Genesis 39:1 MEANING

Genesis 39:1
Verse 1. - And Joseph was brought down to Egypt. The narrative now preparing to recite the fortunes of Joseph in Egypt, which eventually led, through his elevation to be Pharaoh's prime minister, first to the salvation of the patriarchal family, 'and finally to their settlement in Goshen, the historian reverts, in accordance with his usual practice, to a point of time antecedent to the incidents contained in the preceding chapter, and makes a new departure in his story from the moment of Joseph's crossing into Egypt. And Potiphar, an officer of Pharaoh, captain of the guard (vide Genesis 37:36), an Egyptian, - literally, a man of Mitzraim. This implies that foreigners were sometimes employed to fill responsible offices about the Court of Pharaoh. The phrase "is not a superfluous addition, as the population of Heliopolis, from remote times, included a considerable admixture of Arabians" (Kalisch) - bought him of the hands of the Ishmaelites (vide Genesis 37:36), which had brought him down thither.

39:1-6 Our enemies may strip us of outward distinctions and ornaments; but wisdom and grace cannot be taken from us. They may separate us from friends, relatives, and country; but they cannot take from us the presence of the Lord. They may shut us from outward blessings, rob us of liberty, and confine us in dungeons; but they cannot shut us out from communion with God, from the throne of grace, or take from us the blessings of salvation. Joseph was blessed, wonderfully blessed, even in the house where he was a slave. God's presence with us, makes all we do prosperous. Good men are the blessings of the place where they live; good servants may be so, though mean and lightly esteemed. The prosperity of the wicked is, one way or other, for the sake of the godly. Here was a wicked family blessed for the sake of one good servant in it.And Joseph was brought down to Egypt,.... By the Ishmaelites, Genesis 37:28; as in a following clause:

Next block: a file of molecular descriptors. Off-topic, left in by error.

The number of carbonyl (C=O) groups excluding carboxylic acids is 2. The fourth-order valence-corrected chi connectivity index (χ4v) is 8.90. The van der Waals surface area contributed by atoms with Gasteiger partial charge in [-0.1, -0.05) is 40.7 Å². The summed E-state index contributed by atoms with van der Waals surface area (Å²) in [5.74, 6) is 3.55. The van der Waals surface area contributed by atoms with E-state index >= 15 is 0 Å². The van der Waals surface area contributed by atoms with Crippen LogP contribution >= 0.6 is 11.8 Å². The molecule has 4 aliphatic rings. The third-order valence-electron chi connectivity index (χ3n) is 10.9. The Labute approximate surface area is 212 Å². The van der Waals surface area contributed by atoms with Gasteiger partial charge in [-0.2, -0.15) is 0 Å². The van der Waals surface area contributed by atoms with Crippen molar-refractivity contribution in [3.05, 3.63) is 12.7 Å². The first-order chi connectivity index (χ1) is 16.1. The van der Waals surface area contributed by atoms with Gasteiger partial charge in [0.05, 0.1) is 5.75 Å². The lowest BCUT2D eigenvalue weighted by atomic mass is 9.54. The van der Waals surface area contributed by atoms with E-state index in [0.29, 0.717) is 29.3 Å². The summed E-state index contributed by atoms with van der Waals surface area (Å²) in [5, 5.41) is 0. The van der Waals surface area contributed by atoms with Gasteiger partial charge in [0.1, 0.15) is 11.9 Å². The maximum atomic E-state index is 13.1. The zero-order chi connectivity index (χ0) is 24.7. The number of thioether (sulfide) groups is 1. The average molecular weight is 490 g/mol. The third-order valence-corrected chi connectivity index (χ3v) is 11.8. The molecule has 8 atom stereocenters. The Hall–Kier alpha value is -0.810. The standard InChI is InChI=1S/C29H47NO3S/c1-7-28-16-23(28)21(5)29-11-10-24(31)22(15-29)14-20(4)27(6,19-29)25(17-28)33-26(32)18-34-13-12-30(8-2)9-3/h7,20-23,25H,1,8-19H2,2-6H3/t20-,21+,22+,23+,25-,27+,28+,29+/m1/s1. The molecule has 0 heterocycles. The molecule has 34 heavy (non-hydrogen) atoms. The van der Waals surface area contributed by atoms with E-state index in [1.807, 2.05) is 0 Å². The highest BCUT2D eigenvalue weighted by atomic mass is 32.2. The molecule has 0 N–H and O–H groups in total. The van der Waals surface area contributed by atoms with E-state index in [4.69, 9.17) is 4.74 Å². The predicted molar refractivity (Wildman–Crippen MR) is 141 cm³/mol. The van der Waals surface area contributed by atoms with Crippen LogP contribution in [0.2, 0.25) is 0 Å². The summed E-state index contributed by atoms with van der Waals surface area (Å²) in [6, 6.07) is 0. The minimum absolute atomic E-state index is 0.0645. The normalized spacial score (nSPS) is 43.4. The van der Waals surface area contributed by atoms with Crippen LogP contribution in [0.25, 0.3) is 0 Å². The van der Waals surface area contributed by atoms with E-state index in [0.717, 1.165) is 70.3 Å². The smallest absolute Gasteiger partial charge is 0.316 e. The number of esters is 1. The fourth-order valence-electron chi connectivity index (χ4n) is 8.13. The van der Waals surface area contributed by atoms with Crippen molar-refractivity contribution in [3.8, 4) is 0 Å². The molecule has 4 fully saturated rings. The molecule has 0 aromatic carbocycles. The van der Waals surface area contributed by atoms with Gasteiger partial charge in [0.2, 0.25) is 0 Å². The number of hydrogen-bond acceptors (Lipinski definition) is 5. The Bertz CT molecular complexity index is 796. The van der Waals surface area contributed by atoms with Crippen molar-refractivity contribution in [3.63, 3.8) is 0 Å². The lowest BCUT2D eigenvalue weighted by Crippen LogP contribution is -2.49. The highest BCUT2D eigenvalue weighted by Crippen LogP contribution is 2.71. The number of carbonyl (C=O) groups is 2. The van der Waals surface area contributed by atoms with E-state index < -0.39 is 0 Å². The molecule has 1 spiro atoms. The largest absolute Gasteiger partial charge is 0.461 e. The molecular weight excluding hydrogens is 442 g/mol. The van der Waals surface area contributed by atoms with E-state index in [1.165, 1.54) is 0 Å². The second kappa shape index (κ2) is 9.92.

and Potiphar an officer of Pharaoh, captain of the guard, an Egyptian; as his name also shows, which signifies the fruit of Pot or Phut, that is, the son or grandson of one of that name (m); which might be common in Egypt, since it was the name of a son of Ham, Genesis 10:6, from whom the land of Egypt is called the land of Ham, Psalm 105:23; of this man and his offices; see Gill on Genesis 37:36,

he bought him: that is, "Joseph":

of the hands of the Ishmaelites, who had brought him down thither; what they gave for him we know, but what they sold him for to Potiphar is not said; no doubt they got a good price for him, and his master had a good bargain too, as appears by what follows.

(m) Onomastic. Sacr. p. 671, 672.

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